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Office allergens: how dangerous the workplace can be


Allergies are more than just sneezing and itchy eyes. It can be characterized by a fairly wide range of unpleasant symptoms from both the respiratory system and the skin, gastrointestinal tract, and other organs and systems. Moreover, it can occur anywhere: at home, in nature or at work. And it is workplace allergens that can reduce the productivity of many people and seriously harm their health.

There is evidence that it is the professional environment that is the cause of a quarter of cases of asthma and about 20% of skin disorders in adults.

For example, approximately 11 million workers in the United States are potentially exposed to agents that can cause occupational asthma and allergic contact dermatitis.

According to the results of British studies, 96% of adults in the UK with allergies felt their symptoms in the workplace.


The most common symptoms of allergies in the workplace are:

  • rhinitis;
  • contact dermatitis;
  • breathing problems, particularly asthma.

In rare cases, an allergic reaction is so severe that a person may develop anaphylactic shock – a systemic reaction from various organs that is life-threatening.


In fact, allergies can develop in workers in any field. But there are industries where workers are most at risk of contracting the disease.

For example, areas of activity with an increased risk of developing occupational asthma and allergic contact dermatitis include the following:

  • beauty industry (hairdressing and beauty salons);
  • healthcare;
  • manufacturing, in particular the automotive industry;
  • cleaning;
  • food processing and packaging;
  • care and other work with animals;
  • work with metals;

Skin sensitization and consequent allergic contact dermatitis can be caused by thousands of chemicals. Up to a hundred substances can trigger the development of asthma.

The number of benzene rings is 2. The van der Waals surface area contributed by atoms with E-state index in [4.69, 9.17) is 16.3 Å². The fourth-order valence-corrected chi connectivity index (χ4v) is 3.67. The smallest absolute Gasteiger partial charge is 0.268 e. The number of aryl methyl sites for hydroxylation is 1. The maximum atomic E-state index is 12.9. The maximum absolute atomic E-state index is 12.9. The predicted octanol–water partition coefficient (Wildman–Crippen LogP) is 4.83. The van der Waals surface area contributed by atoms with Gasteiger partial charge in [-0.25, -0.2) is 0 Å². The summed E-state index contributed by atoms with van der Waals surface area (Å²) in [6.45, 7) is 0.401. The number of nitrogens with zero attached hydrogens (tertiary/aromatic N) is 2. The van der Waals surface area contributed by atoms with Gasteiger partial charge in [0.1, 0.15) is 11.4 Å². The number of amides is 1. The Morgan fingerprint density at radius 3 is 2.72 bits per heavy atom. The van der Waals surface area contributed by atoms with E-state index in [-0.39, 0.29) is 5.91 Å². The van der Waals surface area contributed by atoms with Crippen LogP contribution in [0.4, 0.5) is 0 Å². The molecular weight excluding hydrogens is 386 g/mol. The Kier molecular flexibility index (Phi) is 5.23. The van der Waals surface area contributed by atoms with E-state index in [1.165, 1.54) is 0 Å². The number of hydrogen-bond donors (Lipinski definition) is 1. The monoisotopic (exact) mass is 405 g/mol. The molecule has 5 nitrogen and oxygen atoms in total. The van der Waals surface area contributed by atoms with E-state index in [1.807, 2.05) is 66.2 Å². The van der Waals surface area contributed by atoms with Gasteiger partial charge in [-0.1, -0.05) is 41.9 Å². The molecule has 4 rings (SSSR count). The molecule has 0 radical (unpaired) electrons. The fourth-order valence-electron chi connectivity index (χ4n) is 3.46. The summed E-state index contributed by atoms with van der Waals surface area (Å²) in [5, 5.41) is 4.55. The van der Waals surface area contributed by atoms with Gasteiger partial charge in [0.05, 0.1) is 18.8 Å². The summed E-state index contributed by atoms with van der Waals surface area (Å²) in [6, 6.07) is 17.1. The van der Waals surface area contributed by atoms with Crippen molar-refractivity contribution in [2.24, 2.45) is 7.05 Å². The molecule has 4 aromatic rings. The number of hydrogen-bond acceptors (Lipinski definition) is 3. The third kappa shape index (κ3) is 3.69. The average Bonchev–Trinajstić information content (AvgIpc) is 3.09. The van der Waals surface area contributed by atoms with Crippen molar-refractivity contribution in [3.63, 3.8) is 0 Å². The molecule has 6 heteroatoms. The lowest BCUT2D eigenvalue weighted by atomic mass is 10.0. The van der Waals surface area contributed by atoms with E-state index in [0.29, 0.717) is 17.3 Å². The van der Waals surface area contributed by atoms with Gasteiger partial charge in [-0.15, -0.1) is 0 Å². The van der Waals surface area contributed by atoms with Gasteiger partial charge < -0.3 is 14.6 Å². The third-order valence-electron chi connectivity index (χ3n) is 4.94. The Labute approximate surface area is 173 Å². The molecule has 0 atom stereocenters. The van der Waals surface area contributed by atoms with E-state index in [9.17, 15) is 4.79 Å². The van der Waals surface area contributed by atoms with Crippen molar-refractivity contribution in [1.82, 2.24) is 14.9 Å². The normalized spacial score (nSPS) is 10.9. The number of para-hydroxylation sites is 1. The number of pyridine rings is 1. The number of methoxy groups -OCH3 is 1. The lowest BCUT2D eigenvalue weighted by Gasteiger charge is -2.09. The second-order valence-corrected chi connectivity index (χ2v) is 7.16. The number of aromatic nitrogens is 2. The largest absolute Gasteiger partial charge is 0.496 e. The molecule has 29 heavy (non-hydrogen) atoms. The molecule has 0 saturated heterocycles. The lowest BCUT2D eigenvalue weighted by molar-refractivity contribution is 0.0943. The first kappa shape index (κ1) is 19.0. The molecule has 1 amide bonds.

Here are some common allergens that workers in various industries encounter in their workplaces:

  • flour dust and other plant products (food industry, bakers, loaders);
  • enzymes (biochemical industry);
  • detergents (cleaning, medicine and other professions where cleanliness is a condition);
  • wood dust (furniture manufacturing, sawmill);
  • animal products and animal dander (farmers, workers in the food industry, veterinary clinics, etc.);
  • isocyanates (production of spray paints, plastics, polyurethane, etc.);
  • anhydrides (chemical industry);
  • amines (chemical production, paint spraying, welding, metalworking);
  • metals (painting, metalworking, welding);
  • dyes (hairdressers, cooks, textile industry);
  • antimicrobials, latex and biocides (health care, cleaning, food, disinfectants).

But even office work can also be associated with the risk of developing or exacerbating allergies.

Food, chemicals, latex, fragrances, pollen, dust, fungus, wood, animal dander and resins… all can cause allergic reactions in sensitized people.

Let’s take a closer look at some of these factors.